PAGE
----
BOOKS: How long have you had this?
NGUYEN: Probably for a few years. I think it started with reading Bohumil Hrabal, who wrote in the 50s and 60s. His work fascinated me in a way that I had never seen before and that led me to Milan Kundera and Ivan Klima. I fell in love with the energy of these books and the politics they explore so well. I came across one book and then another. This is how reading works.
BOOKS: What was your last best read?
NGUYEN: “The Sympathizer” by Viet Thanh Nguyen. It’s a different take on the Vietnam War. Other authors have focused on the immigrant aspect of the consequences of the war. “The Sympathizer” went head on in the politics of it.
BOOKS: What books about the Vietnam War have influenced you?
NGUYEN: One is “Monkey Bridge” by Lan Cao. His story is very different from that of the post-1975 refugees, and that gave me a better understanding of the fall of Saigon. Another book that was influential was Bich Minh Nguyen’s Stealing Buddha’s Dinner, a memoir about coming from Vietnam and settling in Michigan.
BOOKS: When did you first read Vietnamese American authors?
NGUYEN: Growing up, I didn’t read any. As a freshman in college, I took an Asian American studies class where we were assigned “Monkey Bridge.” From then on, I was always on the lookout for books by Vietnamese American authors. There were only three or four books from major publishers that you could get your hands on. Over the past two years, we have seen a boom in Vietnamese American authors from major publishing houses. It’s a good time for Vietnamese American literature.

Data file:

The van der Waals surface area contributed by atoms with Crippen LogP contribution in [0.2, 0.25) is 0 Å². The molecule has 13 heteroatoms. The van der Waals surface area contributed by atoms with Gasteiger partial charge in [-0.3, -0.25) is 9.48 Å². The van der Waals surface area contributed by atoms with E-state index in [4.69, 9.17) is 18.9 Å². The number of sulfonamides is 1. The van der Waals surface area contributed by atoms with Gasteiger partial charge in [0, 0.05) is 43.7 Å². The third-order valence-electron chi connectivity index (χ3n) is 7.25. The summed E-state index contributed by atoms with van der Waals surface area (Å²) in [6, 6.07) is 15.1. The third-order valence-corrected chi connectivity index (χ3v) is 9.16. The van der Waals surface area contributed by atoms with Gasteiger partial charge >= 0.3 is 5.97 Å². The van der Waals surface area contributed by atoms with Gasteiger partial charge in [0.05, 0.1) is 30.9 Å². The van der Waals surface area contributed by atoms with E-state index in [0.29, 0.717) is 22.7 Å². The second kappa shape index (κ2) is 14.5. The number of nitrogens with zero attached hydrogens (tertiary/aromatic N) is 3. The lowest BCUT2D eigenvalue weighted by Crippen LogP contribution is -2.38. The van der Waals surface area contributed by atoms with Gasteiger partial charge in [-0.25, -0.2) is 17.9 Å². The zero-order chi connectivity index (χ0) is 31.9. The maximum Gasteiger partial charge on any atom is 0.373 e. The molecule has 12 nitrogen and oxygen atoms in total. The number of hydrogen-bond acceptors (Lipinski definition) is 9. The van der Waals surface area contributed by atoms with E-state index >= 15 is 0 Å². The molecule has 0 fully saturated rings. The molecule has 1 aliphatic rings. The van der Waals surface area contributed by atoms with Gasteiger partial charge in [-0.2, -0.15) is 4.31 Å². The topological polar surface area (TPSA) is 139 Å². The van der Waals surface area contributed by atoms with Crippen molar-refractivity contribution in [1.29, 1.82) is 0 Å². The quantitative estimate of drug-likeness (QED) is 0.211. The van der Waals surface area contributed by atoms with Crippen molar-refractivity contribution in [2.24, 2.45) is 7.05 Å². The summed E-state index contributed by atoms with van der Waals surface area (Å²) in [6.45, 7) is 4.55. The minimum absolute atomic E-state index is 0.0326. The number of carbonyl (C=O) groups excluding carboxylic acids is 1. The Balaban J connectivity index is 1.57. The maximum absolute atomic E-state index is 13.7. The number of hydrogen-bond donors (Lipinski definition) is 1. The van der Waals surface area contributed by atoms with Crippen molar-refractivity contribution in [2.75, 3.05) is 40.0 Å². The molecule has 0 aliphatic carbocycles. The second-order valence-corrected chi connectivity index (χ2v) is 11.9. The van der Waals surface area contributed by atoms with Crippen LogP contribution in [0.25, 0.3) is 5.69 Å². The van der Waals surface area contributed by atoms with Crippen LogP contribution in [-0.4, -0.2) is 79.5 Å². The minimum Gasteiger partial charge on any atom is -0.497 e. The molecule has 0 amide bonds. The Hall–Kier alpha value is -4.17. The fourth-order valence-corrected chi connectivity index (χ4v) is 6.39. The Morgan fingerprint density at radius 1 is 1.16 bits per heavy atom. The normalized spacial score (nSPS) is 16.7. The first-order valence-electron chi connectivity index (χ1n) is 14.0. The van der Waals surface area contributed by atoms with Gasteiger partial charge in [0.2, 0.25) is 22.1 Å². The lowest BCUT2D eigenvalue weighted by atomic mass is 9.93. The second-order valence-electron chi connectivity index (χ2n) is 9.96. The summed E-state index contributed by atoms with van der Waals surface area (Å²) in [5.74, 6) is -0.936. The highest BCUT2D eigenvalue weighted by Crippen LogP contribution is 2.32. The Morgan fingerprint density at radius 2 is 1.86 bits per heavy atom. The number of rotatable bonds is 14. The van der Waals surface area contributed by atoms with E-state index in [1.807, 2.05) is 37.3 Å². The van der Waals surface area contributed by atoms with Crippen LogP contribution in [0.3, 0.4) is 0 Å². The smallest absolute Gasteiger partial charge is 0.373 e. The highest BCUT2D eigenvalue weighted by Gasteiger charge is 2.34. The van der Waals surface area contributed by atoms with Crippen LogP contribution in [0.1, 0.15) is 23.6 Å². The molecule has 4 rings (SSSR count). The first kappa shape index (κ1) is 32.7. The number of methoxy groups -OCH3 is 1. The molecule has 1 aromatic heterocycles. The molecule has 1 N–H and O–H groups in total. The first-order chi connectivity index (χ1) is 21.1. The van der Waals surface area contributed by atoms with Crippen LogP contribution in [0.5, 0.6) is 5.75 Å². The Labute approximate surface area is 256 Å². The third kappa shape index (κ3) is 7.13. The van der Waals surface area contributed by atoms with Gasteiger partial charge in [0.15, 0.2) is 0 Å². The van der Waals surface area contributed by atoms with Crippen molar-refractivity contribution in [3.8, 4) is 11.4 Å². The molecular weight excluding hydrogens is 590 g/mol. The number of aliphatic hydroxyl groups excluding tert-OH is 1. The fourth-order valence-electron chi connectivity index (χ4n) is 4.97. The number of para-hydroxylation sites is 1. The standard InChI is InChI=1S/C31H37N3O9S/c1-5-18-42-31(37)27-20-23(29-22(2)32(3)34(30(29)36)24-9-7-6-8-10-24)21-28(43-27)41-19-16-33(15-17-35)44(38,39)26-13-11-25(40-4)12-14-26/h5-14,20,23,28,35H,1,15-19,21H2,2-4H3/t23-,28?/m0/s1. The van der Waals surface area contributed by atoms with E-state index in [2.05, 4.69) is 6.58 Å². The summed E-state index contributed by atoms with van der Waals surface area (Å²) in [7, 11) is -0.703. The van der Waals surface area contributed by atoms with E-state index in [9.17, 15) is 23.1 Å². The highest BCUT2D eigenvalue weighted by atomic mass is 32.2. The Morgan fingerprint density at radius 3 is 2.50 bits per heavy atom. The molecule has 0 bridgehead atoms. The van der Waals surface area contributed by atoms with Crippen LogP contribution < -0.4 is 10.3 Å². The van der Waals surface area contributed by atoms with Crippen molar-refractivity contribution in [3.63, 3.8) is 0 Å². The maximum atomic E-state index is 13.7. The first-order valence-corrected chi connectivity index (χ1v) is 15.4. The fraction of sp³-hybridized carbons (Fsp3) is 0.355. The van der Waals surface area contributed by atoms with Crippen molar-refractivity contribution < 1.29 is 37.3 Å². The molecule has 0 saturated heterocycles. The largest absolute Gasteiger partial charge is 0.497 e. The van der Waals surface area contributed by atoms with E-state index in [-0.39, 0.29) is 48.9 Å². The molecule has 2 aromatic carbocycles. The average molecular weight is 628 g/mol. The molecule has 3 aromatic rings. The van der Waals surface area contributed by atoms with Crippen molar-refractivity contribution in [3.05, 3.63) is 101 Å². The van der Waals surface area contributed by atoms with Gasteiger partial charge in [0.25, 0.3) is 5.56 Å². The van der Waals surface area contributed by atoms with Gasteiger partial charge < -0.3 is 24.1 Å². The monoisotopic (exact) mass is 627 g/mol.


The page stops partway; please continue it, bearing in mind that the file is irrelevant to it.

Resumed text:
BOOKS: What classics did you read in college that made an impression on you?
NGUYEN: I studied sociology, so in graduate school I felt like I was catching up. The works that particularly spoke to me are “Madame Bovary” by Flaubert and the short stories by Chekhov because of their psychological penetration of the characters. There’s less of that in Chekhov’s stories but he really goes to his characters and does it in such a small space.
BOOKS: How would you describe your tastes for fiction currently?
NGUYEN: I feel like as a reader one should be open minded to the kinds of books one has never read before. I seek a challenge in fiction.
BOOKS: Do you prefer long novels then?
NGUYEN: I don’t care because I feel like smaller books can have the same challenges as a longer book. I’m thinking of “Dictation” by Theresa Hak Kyung Cha. This book is ripe for a re-read because there is so much that I might miss reading it the first time. The same goes for John Barth’s “The Sot-Weed Factor”, a very long book, which deals with American mythology, colonialism and meta-fiction. I may not get everything the first time. It’s not the size. It’s the content.
BOOKS: What was your last difficult reading?
NGUYEN: “Fantasy” by Kim-Anh Schreiber, a mix of film review, drama, memoir and fiction. She uses a mixture of forms to explore her Vietnamese and German origins. It was difficult, but for me it was rewarding to see what the author did. I read it twice. But it’s not a book I would recommend to everyone.
BOOKS: Have you ever met your partner in a book?
NGUYEN: I do not think so. I push through and I get out. I feel like in the end I will understand the book better or understand myself better as a reader, what I like and what I don’t like. It is wise to read widely.
Follow us on Facebook or Twitter @GlobeBiblio. Amy Sutherland is the author, most recently, of “Saving Penny Jane” and can be reached at [email protected].